Aimed at middle and high school teachers and students, PBS NewsHour Extra provides free, quality educational resources to help students better understand current events and the news. Extra works with educators to develop tools for teachers, including lesson plans, classroom videos, worksheets and teacher guides. The Extra website also offers original features written for students and a daily video blog featuring a story from the NewsHour matched with a viewing guide and questions for discussion.
The Extra website also hosts Student Voices. This project publishes students’ reports about how the news affects young people, giving students an outlet to speak out on important issues, as well as improve their writing and communication skills.
NewsHour Extra aligns to Common Core, McREL and ISTE standards, and, through our partnership with PBS Learning Media, with learning objectives in all 50 states. Extra is consistently among the most-visited sections of the NewsHour site, with an average of 170,000 visitors per month. Extra also offers specially-tailored educational services.
For information on currently-available resources or to discuss a special project, please contact Leah Clapman using the form below:
Developed by MacNeil/Lehrer productions and PBS with input from the educational community, the.News (link to http://www.pbs.org/newshour/thenews/index.php) is an online news broadcast for current events aimed at teens. Designed for use in the classroom, in afterschool programs and at home, the.News uses video journalism to present topical stories about social studies, language arts and the sciences, while teaching critical thinking and media literacy in a way that engages students.
For educators, the.News includes dozens of lesson plans designed around particular the.News video segments. These plans reach across different subjects to tie topics together – for example, the video The Internet of Things: IoT offers three separate but complementary lessons designed for use in science, social studies and language arts classes. Available to teachers anywhere, these resources are already in use district-wide in Omaha public schools.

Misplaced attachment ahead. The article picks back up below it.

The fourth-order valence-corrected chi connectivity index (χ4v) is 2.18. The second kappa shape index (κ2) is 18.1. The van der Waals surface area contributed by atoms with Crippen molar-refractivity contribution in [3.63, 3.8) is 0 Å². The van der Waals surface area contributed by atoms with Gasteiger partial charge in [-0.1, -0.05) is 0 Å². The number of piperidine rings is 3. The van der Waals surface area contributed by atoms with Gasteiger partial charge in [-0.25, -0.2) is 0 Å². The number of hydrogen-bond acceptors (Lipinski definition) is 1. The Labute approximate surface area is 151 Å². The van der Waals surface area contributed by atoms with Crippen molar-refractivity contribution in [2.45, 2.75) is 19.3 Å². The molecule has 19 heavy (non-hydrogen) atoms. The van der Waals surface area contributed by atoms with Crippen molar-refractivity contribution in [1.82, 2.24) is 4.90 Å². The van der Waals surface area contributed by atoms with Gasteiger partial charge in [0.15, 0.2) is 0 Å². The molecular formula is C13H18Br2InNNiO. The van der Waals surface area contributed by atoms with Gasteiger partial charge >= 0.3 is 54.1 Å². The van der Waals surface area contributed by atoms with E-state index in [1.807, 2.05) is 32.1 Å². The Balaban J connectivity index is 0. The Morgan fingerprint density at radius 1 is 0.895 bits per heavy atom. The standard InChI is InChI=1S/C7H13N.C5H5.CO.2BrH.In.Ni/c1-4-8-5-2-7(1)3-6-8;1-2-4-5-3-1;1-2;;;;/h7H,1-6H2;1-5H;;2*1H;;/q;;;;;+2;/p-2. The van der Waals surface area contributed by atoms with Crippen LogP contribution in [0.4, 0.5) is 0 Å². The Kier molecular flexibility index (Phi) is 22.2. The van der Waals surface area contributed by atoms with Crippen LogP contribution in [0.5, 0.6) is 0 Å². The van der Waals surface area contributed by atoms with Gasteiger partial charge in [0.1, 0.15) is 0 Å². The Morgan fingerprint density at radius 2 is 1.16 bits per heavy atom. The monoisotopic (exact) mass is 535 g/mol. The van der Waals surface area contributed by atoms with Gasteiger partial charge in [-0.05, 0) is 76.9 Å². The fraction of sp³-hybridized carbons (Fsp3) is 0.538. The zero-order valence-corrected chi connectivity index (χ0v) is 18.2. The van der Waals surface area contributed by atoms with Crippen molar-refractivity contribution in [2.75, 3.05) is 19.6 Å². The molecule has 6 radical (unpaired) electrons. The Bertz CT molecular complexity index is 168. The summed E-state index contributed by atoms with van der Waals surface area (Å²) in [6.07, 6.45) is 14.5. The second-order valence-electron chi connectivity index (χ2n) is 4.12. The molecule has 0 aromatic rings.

The.News also features YOU.edit, a Web-based video editing program that allows students to learn journalism editing skills as they piece together their own reports from a selection of video clips, photos, effects and transitions, combined with their own audio and captions. These reports can be shared online for other students to view and discuss. YOU.edit is also used in programs at the New York Hall of Science and the Center of Science and Industry in Columbus.
The Student Reporting Labs project connects at-risk high school students with a network of mentors in public broadcasting who teach them to produce, shoot and edit their own news reports about how national issues affect their communities. Over a dozen public television stations have partnered with the project, providing support.
In classrooms and afterschool programs from Alaska to Texas, Reporting Labs students have created reports on topics such as:
- The Texas drought, as seen through four lenses: wildfires, water-use restrictions, impact on activities and the foundations of houses
- An Alaskan school’s outdoor classroom where teens can learn about ecosystems and environmental responsibility
- Science-related summer programs available to Chicago-area teens
- Causes, effects and containment methods for oil spills
- Coastal erosion in Louisiana
The Labs website also offers public resources for teachers, including lesson plans and worksheets to help teach the fundamentals of journalism such as “What is Newsworthy?” and “Interviewing: The Art of Asking Questions.”